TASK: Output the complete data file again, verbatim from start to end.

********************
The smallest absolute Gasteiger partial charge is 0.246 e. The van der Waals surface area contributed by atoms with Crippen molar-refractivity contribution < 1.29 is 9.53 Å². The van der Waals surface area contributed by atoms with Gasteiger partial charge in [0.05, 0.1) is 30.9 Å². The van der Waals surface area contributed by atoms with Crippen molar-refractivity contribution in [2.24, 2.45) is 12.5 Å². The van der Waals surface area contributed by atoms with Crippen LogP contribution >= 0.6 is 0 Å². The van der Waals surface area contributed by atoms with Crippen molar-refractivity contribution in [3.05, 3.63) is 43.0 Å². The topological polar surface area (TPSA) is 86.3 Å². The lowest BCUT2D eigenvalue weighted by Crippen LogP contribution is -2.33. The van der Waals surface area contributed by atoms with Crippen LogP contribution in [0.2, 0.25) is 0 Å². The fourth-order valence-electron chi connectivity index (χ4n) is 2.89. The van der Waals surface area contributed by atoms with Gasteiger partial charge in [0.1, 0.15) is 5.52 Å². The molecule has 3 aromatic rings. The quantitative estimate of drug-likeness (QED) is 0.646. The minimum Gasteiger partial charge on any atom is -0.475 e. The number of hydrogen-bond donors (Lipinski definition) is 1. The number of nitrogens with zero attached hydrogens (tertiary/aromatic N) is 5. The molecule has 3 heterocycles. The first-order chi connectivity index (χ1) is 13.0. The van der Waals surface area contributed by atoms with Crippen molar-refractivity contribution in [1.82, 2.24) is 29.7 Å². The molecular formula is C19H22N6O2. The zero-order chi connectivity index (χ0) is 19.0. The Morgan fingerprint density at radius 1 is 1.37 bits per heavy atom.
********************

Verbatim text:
The smallest absolute Gasteiger partial charge is 0.246 e. The van der Waals surface area contributed by atoms with Crippen molar-refractivity contribution < 1.29 is 9.53 Å². The van der Waals surface area contributed by atoms with Gasteiger partial charge in [0.05, 0.1) is 30.9 Å². The van der Waals surface area contributed by atoms with Crippen molar-refractivity contribution in [2.24, 2.45) is 12.5 Å². The van der Waals surface area contributed by atoms with Crippen LogP contribution >= 0.6 is 0 Å². The van der Waals surface area contributed by atoms with Crippen molar-refractivity contribution in [3.05, 3.63) is 43.0 Å². The topological polar surface area (TPSA) is 86.3 Å². The lowest BCUT2D eigenvalue weighted by Crippen LogP contribution is -2.33. The van der Waals surface area contributed by atoms with Crippen LogP contribution in [0.2, 0.25) is 0 Å². The fourth-order valence-electron chi connectivity index (χ4n) is 2.89. The van der Waals surface area contributed by atoms with Gasteiger partial charge in [0.1, 0.15) is 5.52 Å². The molecule has 3 aromatic rings. The quantitative estimate of drug-likeness (QED) is 0.646. The minimum Gasteiger partial charge on any atom is -0.475 e. The number of hydrogen-bond donors (Lipinski definition) is 1. The number of nitrogens with zero attached hydrogens (tertiary/aromatic N) is 5. The molecule has 3 heterocycles. The first-order chi connectivity index (χ1) is 13.0. The van der Waals surface area contributed by atoms with Crippen molar-refractivity contribution in [1.82, 2.24) is 29.7 Å². The molecular formula is C19H22N6O2. The zero-order chi connectivity index (χ0) is 19.0. The Morgan fingerprint density at radius 1 is 1.37 bits per heavy atom.